The session will include work from the UK project iGLASS, but other contributions addressing the above questions will be equally welcome.

Convenors: Eric Wolff, Fiona Hibbert and Dan Lunt

iGlass paper: A geological perspective on potential future sea-level rise

Sea-level versus carbon dioxide concentrations

A new paper by iGlass members suggest modern sea level changes is rapid by past interglacial standards (Rohling et al., 2013 Scientific Reports).

“During ice-age cycles, continental ice volume kept pace with slow, multi-millennial scale, changes in climate forcing. Today, rapid greenhouse gas (GHG) increases have outpaced ice-volume responses, likely committing us to > 9 m of long-term sea-level rise (SLR). We portray a context of naturally precedented SLR from geological evidence, for comparison with historical observations and future projections. This context supports SLR of up to 0.9 (1.8) m by 2100 and 2.7 (5.0) m by 2200, relative to 2000, at 68% (95%) probability.”

The research led by Prof. Eelco Rohling and Dr Ivan Haigh suggests that comparison of present changes in sea level to the natural context outlined in this paper, may be used to identify if and when sea-level response becomes ‘special’ (i.e., unprecedented during geological interglacials).

Professor Rohling concludes: “For the first time, we can see that the modern sea-level rise is quite fast by natural standards. Based on our natural background pattern, only about half the observed sea-level rise would be expected. Although fast, the observed rise still is (just) within the ‘natural range’. While we are within this range, our current understanding of ice-mass loss is adequate. Continued monitoring of future sea-level rise will show if and when it goes outside the natural range. If that happens, then this means that our current understanding falls short, potentially with severe consequences.”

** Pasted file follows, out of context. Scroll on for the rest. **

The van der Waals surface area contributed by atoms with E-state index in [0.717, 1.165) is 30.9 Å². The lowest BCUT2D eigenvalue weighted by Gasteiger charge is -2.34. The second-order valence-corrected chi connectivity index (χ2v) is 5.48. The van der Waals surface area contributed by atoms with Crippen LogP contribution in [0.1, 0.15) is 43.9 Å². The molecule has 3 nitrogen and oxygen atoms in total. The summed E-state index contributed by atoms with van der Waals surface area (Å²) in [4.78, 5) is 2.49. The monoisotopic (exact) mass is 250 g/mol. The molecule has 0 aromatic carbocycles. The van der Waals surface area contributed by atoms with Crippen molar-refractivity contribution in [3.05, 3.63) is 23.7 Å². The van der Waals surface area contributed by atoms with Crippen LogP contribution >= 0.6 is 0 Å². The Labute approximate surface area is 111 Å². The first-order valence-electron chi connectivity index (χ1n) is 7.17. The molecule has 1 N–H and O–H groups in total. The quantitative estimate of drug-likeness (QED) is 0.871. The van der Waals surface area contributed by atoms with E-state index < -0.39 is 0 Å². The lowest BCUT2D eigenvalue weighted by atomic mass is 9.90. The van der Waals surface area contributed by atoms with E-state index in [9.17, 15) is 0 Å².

Australia’s 9 News interview with Prof. Eelco Rohling:

UK Wave 102 radio interview with Dr Ivan Haigh:

http://www.wave105.com/news/local/sea-levels-could-rise-80cm-by-the-end-of-the-century/

IPCC sea level rise projection probably too low, says expert survey

In its most recent report, the Intergovernmental Panel on Climate Change’s  predicted sea levels are likely to rise by between 0.26 m and 0.97 m by 2100 – a range encompassing both its highest and lowest emissions scenarios. But according to a new survey of sea level experts, the results of which have been published recently on line in Quaternary Science Reviews, that range might be an underestimate. In the study 90 researchers from 18 different countries were asked for their expert opinion on future sea level rise.Two thirds of those questioned said they thought sea levels could rise higher than the IPCC’s upper estimate for the end of the century.

Read  Article …

Link to paper …

Introducing the Liverpool team

Over the coming weeks we will introduce members of each team working on the iGlass consortium project. Today we will introduce the team from the National Oceanography Centre in Liverpool.

Dr Mark Tamisiea

Mark Tamisea